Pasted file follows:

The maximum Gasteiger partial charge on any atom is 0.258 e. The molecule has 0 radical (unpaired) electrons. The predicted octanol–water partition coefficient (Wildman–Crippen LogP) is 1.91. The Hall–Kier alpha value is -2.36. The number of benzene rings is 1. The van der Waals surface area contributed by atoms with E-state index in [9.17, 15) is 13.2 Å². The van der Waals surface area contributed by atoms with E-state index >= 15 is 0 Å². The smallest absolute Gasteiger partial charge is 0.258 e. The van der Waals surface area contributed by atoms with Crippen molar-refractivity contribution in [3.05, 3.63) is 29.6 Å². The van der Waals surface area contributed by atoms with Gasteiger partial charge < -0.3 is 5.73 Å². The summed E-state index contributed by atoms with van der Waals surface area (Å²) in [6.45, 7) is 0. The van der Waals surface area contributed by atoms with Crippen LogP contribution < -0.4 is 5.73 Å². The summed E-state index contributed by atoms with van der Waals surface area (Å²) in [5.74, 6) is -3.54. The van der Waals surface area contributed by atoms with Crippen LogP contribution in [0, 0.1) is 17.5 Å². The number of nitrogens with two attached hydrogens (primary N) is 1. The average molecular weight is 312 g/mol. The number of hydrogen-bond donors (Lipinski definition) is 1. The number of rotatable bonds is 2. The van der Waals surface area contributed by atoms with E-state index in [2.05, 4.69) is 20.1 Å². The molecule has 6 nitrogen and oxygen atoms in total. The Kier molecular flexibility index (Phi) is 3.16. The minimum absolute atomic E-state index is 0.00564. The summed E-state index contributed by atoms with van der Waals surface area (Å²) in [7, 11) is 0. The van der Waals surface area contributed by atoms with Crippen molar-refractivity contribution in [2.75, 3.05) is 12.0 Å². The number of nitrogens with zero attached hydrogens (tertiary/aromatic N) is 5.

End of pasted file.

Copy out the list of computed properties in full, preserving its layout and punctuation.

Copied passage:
The maximum Gasteiger partial charge on any atom is 0.258 e. The molecule has 0 radical (unpaired) electrons. The predicted octanol–water partition coefficient (Wildman–Crippen LogP) is 1.91. The Hall–Kier alpha value is -2.36. The number of benzene rings is 1. The van der Waals surface area contributed by atoms with E-state index in [9.17, 15) is 13.2 Å². The van der Waals surface area contributed by atoms with E-state index >= 15 is 0 Å². The smallest absolute Gasteiger partial charge is 0.258 e. The van der Waals surface area contributed by atoms with Crippen molar-refractivity contribution in [3.05, 3.63) is 29.6 Å². The van der Waals surface area contributed by atoms with Gasteiger partial charge < -0.3 is 5.73 Å². The summed E-state index contributed by atoms with van der Waals surface area (Å²) in [6.45, 7) is 0. The van der Waals surface area contributed by atoms with Crippen LogP contribution < -0.4 is 5.73 Å². The summed E-state index contributed by atoms with van der Waals surface area (Å²) in [5.74, 6) is -3.54. The van der Waals surface area contributed by atoms with Crippen LogP contribution in [0, 0.1) is 17.5 Å². The number of nitrogens with two attached hydrogens (primary N) is 1. The average molecular weight is 312 g/mol. The number of hydrogen-bond donors (Lipinski definition) is 1. The number of rotatable bonds is 2. The van der Waals surface area contributed by atoms with E-state index in [2.05, 4.69) is 20.1 Å². The molecule has 6 nitrogen and oxygen atoms in total. The Kier molecular flexibility index (Phi) is 3.16. The minimum absolute atomic E-state index is 0.00564. The summed E-state index contributed by atoms with van der Waals surface area (Å²) in [7, 11) is 0. The van der Waals surface area contributed by atoms with Crippen molar-refractivity contribution in [2.75, 3.05) is 12.0 Å². The number of nitrogens with zero attached hydrogens (tertiary/aromatic N) is 5.